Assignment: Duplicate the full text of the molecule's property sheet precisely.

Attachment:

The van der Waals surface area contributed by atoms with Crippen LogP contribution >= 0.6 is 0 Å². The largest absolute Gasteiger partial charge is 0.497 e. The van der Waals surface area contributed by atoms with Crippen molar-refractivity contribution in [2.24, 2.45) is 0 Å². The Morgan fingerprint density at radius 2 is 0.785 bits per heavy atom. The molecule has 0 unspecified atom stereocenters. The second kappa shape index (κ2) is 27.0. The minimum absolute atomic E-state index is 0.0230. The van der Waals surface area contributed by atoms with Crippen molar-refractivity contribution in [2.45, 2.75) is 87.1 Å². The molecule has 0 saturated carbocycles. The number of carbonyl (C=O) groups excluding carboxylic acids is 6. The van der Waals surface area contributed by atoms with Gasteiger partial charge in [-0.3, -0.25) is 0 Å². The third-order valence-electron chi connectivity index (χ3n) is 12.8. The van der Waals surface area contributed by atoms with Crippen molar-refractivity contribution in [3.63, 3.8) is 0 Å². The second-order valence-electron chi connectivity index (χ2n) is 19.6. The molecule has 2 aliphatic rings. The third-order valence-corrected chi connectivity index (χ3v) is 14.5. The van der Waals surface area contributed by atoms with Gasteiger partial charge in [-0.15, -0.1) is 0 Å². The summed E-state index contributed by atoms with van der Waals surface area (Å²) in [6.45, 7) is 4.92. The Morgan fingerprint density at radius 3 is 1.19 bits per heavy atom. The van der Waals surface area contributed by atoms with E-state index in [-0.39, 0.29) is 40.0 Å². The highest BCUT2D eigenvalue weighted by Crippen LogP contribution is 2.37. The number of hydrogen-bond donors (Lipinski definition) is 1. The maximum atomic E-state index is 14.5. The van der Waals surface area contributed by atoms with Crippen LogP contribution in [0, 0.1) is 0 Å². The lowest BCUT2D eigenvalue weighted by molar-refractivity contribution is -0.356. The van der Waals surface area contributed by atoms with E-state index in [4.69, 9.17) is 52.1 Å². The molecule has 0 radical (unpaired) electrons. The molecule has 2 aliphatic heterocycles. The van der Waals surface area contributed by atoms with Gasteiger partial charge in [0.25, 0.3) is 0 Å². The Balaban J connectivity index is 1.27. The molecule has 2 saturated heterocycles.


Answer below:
The van der Waals surface area contributed by atoms with Crippen LogP contribution >= 0.6 is 0 Å². The largest absolute Gasteiger partial charge is 0.497 e. The van der Waals surface area contributed by atoms with Crippen molar-refractivity contribution in [2.24, 2.45) is 0 Å². The Morgan fingerprint density at radius 2 is 0.785 bits per heavy atom. The molecule has 0 unspecified atom stereocenters. The second kappa shape index (κ2) is 27.0. The minimum absolute atomic E-state index is 0.0230. The van der Waals surface area contributed by atoms with Crippen molar-refractivity contribution in [2.45, 2.75) is 87.1 Å². The molecule has 0 saturated carbocycles. The number of carbonyl (C=O) groups excluding carboxylic acids is 6. The van der Waals surface area contributed by atoms with Gasteiger partial charge in [-0.3, -0.25) is 0 Å². The third-order valence-electron chi connectivity index (χ3n) is 12.8. The van der Waals surface area contributed by atoms with Crippen molar-refractivity contribution in [3.63, 3.8) is 0 Å². The second-order valence-electron chi connectivity index (χ2n) is 19.6. The molecule has 2 aliphatic rings. The third-order valence-corrected chi connectivity index (χ3v) is 14.5. The van der Waals surface area contributed by atoms with Gasteiger partial charge in [-0.15, -0.1) is 0 Å². The summed E-state index contributed by atoms with van der Waals surface area (Å²) in [6.45, 7) is 4.92. The Morgan fingerprint density at radius 3 is 1.19 bits per heavy atom. The van der Waals surface area contributed by atoms with E-state index in [-0.39, 0.29) is 40.0 Å². The highest BCUT2D eigenvalue weighted by Crippen LogP contribution is 2.37. The number of hydrogen-bond donors (Lipinski definition) is 1. The maximum atomic E-state index is 14.5. The van der Waals surface area contributed by atoms with Crippen LogP contribution in [0, 0.1) is 0 Å². The lowest BCUT2D eigenvalue weighted by molar-refractivity contribution is -0.356. The van der Waals surface area contributed by atoms with E-state index in [4.69, 9.17) is 52.1 Å². The molecule has 0 radical (unpaired) electrons. The molecule has 2 aliphatic heterocycles. The van der Waals surface area contributed by atoms with Gasteiger partial charge in [0.25, 0.3) is 0 Å². The Balaban J connectivity index is 1.27. The molecule has 2 saturated heterocycles.